Now the children of Israel had come to God’s school wherein they might learn these great lessons. It was indeed a strange school, but it was a glorious school, alone with the beautiful and majestic creations of God, led by God’s chosen teachers, and instructed by the Divine Creator of the earth and man.

The Ten Commandments Given

Exodus 19, 20

Three months after the deliverance from Egypt the camp of the Israelites was made on the grassy plains in the shadow of Mount Sinai. There they could rest in security and comfort and for a long period of time. Now Moses felt that his people must be taught how to live together in peace had harmony, that they must learn to know more of God and His purposes for them. So Moses went up to the top of the mountain to be alone and to pray for guidance so that he might be able to teach his people right.

The Lord told Moses to go to the people and to prepare them to hear His voice from the mountain. Moses did as he was commanded and instructed the Israelites to cleanse themselves and their garments and to be ready before the mountain on the third day to hearken to the voice of the Lord.

On the morning of the third day a dark cloud rested on Mount Sinai and thunder and lightning shook the earth. Then the voice of a trumpet sounded loudly. Below in the valley Moses had assembled all of Israel. It seemed as if the mountain burned with fire when from the cloud on the mountain peak the voice of Jehovah was heard speaking to Israel:

“Ye have seen what I did unto the Egyptians and how I bore you on eagle’s wings, and brought you to myself. Now, therefore, if ye will obey my voice and keep my covenant then ye shall be mine own possession from among all peoples: for all the earth is mine; and ye shall be unto me a kingdom of priests and a holy nation.

“I am the Lord thy God which have brought thee out of the land of Egypt, out of the House of Bondage.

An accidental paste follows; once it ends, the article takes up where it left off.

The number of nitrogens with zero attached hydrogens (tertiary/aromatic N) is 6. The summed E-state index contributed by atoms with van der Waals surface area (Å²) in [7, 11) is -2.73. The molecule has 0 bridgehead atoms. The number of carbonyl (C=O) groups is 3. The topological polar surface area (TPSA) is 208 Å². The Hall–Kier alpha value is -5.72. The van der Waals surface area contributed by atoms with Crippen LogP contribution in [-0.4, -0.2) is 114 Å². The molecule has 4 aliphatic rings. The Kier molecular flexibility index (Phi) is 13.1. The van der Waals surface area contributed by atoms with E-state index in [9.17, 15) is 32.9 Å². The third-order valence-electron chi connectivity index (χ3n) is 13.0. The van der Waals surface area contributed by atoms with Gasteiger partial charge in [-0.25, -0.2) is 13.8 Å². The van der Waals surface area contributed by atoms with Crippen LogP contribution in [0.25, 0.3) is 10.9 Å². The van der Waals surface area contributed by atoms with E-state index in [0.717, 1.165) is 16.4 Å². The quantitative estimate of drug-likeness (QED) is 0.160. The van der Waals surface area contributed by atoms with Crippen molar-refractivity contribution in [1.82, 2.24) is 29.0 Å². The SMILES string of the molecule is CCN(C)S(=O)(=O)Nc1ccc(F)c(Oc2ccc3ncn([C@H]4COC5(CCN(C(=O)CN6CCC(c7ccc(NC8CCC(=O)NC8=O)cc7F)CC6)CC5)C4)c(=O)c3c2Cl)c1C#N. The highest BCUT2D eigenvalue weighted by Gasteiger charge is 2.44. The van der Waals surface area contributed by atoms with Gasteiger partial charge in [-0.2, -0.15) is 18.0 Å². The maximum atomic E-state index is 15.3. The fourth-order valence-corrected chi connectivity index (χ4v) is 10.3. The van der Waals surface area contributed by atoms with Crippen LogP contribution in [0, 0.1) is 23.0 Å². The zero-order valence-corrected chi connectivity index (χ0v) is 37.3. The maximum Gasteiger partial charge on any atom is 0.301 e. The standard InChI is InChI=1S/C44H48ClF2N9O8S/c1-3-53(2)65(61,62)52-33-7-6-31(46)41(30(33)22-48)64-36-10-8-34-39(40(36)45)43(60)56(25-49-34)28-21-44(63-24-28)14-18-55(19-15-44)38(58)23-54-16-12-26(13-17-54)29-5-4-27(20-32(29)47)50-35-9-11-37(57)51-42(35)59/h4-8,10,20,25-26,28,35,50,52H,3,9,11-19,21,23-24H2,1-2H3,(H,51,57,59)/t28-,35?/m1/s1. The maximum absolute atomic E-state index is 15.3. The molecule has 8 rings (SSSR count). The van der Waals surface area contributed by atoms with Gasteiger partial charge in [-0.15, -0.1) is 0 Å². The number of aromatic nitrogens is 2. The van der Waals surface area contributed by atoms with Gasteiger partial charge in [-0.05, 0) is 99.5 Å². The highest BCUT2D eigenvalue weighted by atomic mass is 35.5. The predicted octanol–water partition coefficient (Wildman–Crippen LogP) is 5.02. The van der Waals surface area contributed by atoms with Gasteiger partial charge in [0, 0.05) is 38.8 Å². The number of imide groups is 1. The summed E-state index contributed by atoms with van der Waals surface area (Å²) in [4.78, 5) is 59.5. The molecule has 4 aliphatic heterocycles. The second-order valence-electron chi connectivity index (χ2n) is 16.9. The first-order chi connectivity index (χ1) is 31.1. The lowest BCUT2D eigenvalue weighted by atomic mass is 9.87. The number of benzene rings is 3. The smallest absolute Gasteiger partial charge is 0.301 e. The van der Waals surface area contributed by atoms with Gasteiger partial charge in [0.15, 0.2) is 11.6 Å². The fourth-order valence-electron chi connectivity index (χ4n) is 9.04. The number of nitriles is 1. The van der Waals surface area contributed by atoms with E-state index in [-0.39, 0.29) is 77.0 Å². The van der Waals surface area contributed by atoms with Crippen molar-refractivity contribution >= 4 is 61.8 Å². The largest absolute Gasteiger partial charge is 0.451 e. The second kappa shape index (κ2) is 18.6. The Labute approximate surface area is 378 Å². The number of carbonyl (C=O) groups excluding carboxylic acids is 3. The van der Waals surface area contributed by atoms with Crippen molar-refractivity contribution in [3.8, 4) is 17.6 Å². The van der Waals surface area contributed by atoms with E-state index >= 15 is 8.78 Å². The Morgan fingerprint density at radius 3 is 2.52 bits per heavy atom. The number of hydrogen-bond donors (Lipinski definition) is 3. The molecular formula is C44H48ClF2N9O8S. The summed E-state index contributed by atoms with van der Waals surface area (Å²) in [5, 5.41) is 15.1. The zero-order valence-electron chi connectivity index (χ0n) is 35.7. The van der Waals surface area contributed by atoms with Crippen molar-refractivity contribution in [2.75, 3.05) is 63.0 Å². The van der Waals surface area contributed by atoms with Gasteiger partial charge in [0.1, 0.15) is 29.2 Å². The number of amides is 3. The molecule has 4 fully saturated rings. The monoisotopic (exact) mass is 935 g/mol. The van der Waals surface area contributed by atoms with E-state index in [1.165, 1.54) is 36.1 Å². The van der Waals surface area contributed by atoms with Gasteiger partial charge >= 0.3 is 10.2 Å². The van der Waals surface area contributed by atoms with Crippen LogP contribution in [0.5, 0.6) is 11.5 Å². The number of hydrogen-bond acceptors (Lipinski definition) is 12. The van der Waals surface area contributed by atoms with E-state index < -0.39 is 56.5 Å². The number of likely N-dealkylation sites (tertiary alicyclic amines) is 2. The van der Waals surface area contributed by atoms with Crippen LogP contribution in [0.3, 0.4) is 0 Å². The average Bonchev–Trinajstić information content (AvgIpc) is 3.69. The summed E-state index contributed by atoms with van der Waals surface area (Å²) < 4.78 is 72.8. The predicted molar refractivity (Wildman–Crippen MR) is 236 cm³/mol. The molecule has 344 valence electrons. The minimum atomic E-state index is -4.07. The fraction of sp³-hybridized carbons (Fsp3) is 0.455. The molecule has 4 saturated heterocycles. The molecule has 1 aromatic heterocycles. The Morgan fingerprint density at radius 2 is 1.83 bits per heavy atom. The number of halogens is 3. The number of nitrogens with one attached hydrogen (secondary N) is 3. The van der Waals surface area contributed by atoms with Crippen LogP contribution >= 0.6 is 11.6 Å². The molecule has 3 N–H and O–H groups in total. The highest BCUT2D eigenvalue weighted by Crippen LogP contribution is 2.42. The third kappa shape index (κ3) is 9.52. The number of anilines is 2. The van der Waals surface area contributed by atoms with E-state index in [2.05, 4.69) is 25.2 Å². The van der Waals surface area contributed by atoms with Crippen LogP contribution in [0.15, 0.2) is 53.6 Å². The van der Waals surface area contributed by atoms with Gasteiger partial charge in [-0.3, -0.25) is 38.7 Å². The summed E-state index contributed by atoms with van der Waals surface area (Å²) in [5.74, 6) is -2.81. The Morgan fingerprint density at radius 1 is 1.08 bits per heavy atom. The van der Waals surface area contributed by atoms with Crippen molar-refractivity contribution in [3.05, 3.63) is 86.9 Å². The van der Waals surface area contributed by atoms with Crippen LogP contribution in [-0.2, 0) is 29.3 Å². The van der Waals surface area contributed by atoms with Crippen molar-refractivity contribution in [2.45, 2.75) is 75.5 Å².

Thou shalt have no other goes before Me:

Thou shalt not make unto thee any graven image.

Thou shalt not take the name of the Lord thy God in vain.

Remember the Sabbath day to keep it holy.

Honor thy father and thy mother.

Thou shalt not kill.

Thou shalt not commit adultery.

Thou shalt not steal.

Thou shalt not bear false witness.

Thou shalt not covet.”

The hearts of the people were stricken with fear as they listened to the voice of the Lord God and they withdrew from the mountain, and cried unto Moses:

“Let not God speak to us in the voice of thunder. Be thou God’s messenger to us.”

Moses spoke to them so as to comfort their fears explaining God’s desires that they knew Him and how to serve Him, explaining to them that the commandments which had been given to them were for their good.

The next day Moses prepared a sacrifice to God and one of each of the tribes of Israel came to the altar to make a sacrifice of oxen. Then Moses spoke to the people repeating all that God had spoken the day before. And all lifted their hands and made a covenant with God:

“All that the Lord hath said will we do, and be obedient.”

Then the people left the sacred mountain and returned to their tents. Moses took Aaron and his sons and seventy of the elders of Israel and went up into the mountain to hallow the covenant which the people had made. there they saw the glory of God in all its brightness. Then Aaron and his sons and the elders came down from the holy mountain, but Moses remained that God might instruct him further as to how the Children of Israel should serve the Lord as they had covenanted.

For forty days Moses dwelt on the mountain with the Lord. And as he received the laws which were to be a guide to Israel to help them to be true to their covenant and to become a holy people. Moses wrote them into a book, the Book of the Covenant. Many other great and glorious things were also revealed to Moses at this time. Also God gave Moses instructions to provide a place wherein the Children of Israel might worship Him. All the details of the Holy place, the building and the furnishings, Moses saw in a vision; and Moses was instructed in the manner of worship to be held in this House of God.

Then Jehovah inscribed on two tablets of stone the ten commandments as He had spoken them to the Children of Israel. Each of the commandments was explained to Moses, so that he might know and these were the laws for all mankind in all times and places. Then Moses knew that if men would know God and serve Him by loving obedience to these laws they would love one another also, and that it was in this way alone that the Hebrews could become a holy nation.